Ismat Chughtai is known for her fierce feminism that she explored by putting out on paper Urdu stories of blunt and bold themes such as gender inequality and lesbianism. The list of feminist stories by Ismat is a long one, ‘Lihaaf’, being the most controversial of them all, and hence very well known. There are various other stories that deserve attention and close critical reading, one such story is Chauthi ka Joda (The Dress Of The Fourth Day), in which Chughtai has focused on the exploitation of women done by family members for their sexual pleasure, an issue that still remains a big taboo.
Chauthi ka Joda revolves around a widow, Bi amma, who lives in near-penury with her two young daughters, Kubra and Hamidah. The story focuses on Bi amma’s obsession to get Kubra married off as soon as possible, and the terrible outcome of Bi amma’s urgent and desperate attempts to get her married to her brother’s son, Rahat.
Bi amma considers marrying off Kubra as the best way to get rid of her, reduce her own burden, and secure a good future for her, and to ensure Hamidah’s timely marriage. Kubra is portrayed as an extremely simple and plain girl who is too innocent for the worldly shrewdness, and is quickly ‘aging’, as Bi amma is constantly reminded by her neighbours.
Amidst this obsession with Kubra’s marriage comes news of the arrival of the girls’ cousin Rahat, Bi amma’s brother’s son who is to live with the family for a month for his training. The family starts to worry about how they are going to feed another person with their limited income (Bi amma’s sewing skills are not enough). When Bi amma’s sister hears this, she tells Bi amma to calm down and make use of this opportunity by impressing Rahat and getting him to marry Kubra, who upon hearing this, becomes dedicated to this cause.
The obsession for marrying off Kubra is seen in full light when Rahat finally comes to live with them. Their lives start to revolve around him – Bi amma going to the extent of selling off her gold bangles in order to feed him well. Hamidah is given the task of luring Rahat, with explicit/inappropriate jokes, casual flirting in the role of a ‘sister-in-law’. While Hamidah is asked to lure him since she is ‘pretty’, Kubra is expected to win his heart by ‘khidmat’ (doing tasks for him). It is safe to say that all the three women put all their soul and heart in his treatment, though which Chughtai critiques the custom of Indian families treating their son-in-laws like demi gods.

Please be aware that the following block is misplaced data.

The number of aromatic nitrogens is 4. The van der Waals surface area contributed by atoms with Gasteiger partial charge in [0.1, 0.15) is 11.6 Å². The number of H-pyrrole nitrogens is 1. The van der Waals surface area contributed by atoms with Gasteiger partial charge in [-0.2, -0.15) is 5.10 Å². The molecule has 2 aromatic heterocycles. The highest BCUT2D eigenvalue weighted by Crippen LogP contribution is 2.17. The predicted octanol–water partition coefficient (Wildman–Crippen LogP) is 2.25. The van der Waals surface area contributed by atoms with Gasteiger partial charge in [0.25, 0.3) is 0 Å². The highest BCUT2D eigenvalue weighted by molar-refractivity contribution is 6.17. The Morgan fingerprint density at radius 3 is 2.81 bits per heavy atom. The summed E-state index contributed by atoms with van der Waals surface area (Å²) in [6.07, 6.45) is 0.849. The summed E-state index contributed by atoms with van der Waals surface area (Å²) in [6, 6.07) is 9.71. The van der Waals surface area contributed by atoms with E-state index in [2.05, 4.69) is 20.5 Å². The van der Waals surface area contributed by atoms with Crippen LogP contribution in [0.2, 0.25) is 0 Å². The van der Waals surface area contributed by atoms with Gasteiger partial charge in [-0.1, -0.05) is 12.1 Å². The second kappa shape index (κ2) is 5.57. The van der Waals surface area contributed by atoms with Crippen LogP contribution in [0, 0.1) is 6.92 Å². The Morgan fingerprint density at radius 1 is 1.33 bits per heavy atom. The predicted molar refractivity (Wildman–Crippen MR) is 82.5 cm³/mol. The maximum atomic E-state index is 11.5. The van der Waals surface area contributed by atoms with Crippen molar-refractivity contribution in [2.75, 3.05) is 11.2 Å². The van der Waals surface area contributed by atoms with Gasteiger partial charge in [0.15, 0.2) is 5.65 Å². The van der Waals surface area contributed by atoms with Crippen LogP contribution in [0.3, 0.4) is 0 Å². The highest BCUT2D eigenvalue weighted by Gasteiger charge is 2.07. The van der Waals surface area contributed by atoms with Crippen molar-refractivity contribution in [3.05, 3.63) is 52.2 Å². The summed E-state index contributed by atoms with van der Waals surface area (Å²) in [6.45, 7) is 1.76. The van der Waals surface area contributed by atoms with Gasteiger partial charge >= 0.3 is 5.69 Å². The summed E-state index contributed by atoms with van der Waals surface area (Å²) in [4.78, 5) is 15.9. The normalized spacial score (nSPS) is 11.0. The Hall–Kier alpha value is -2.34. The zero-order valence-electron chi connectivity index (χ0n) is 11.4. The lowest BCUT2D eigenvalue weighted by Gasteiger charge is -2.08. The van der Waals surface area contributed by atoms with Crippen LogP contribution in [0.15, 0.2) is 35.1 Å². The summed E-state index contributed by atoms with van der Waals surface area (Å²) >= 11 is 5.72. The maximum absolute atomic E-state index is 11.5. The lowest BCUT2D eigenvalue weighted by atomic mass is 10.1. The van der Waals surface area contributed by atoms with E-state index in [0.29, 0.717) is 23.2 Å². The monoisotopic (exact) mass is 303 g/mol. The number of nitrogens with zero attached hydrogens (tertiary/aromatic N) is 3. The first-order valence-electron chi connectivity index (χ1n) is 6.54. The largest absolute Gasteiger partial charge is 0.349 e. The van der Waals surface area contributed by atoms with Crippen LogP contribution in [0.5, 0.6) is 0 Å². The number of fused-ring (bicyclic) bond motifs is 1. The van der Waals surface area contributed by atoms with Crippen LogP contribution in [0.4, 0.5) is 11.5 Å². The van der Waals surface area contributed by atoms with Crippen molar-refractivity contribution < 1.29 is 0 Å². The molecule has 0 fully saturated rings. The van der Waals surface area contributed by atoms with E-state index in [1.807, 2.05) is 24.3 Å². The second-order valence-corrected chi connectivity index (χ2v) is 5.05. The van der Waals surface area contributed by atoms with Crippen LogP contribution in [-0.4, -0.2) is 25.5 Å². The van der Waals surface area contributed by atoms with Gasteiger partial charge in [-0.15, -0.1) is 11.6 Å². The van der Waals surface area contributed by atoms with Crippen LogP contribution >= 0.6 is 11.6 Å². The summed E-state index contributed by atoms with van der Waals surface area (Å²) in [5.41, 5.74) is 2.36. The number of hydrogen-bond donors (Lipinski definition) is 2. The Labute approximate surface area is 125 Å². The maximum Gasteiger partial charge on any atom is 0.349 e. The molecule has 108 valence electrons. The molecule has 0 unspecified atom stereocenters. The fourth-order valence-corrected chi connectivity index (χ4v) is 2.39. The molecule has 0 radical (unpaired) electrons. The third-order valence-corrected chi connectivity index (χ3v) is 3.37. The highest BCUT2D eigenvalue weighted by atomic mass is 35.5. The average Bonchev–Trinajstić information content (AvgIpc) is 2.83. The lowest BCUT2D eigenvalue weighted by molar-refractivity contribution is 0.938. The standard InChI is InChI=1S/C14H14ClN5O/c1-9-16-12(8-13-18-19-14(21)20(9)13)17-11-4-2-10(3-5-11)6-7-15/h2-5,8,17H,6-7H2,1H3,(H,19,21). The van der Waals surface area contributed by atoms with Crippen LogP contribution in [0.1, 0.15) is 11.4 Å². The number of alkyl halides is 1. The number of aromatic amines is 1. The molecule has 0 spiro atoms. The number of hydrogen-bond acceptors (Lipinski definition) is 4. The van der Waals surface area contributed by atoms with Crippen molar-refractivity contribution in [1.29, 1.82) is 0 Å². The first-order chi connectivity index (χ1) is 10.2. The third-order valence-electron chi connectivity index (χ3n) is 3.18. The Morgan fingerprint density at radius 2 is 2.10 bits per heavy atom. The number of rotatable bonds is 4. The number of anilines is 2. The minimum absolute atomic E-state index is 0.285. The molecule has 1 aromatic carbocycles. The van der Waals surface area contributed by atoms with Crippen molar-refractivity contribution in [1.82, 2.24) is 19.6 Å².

In one instance, Hamidah tries to make Kubra look good by referring to other women in a derogatory manner, calling ‘gori chitti’ (fair complexioned) girls inappropriate wives to which Rahat replies in affirmation by referring to his sisters-in-law who spend the entire day in ‘sola sringhaar’ (beautifying themselves) and don’t even peep inside the kitchen for a second. This is an example of inherent misogyny in women through conditioning.
Chughtai critiques the custom of treating son-in-laws as demigods.
Bi amma laments the fate of her elder daughter in the words, ‘Khuda ne soorat nahin di, isi liye rahat uski taraf dekhta tak nahin’ (‘Rahat doesn’t even look at her because God hasn’t given her fair features’). She constantly pushes Kubra to make up for her loss of beauty by doing things for him. Thinking that it might result in marriage i.e. ease in life, Kubra cooks food for him, washes his clothes, makes his bed, knits a sweater for him with injured hands at midnight, going to the extent of starving herself in order to feed him extravagantly. However, Rahat is only interested in Hamidah, if at all. He casually flirts with her, holds her hands, and says things that make Hamidah uncomfortable – showing no interest whatsoever in Kubra.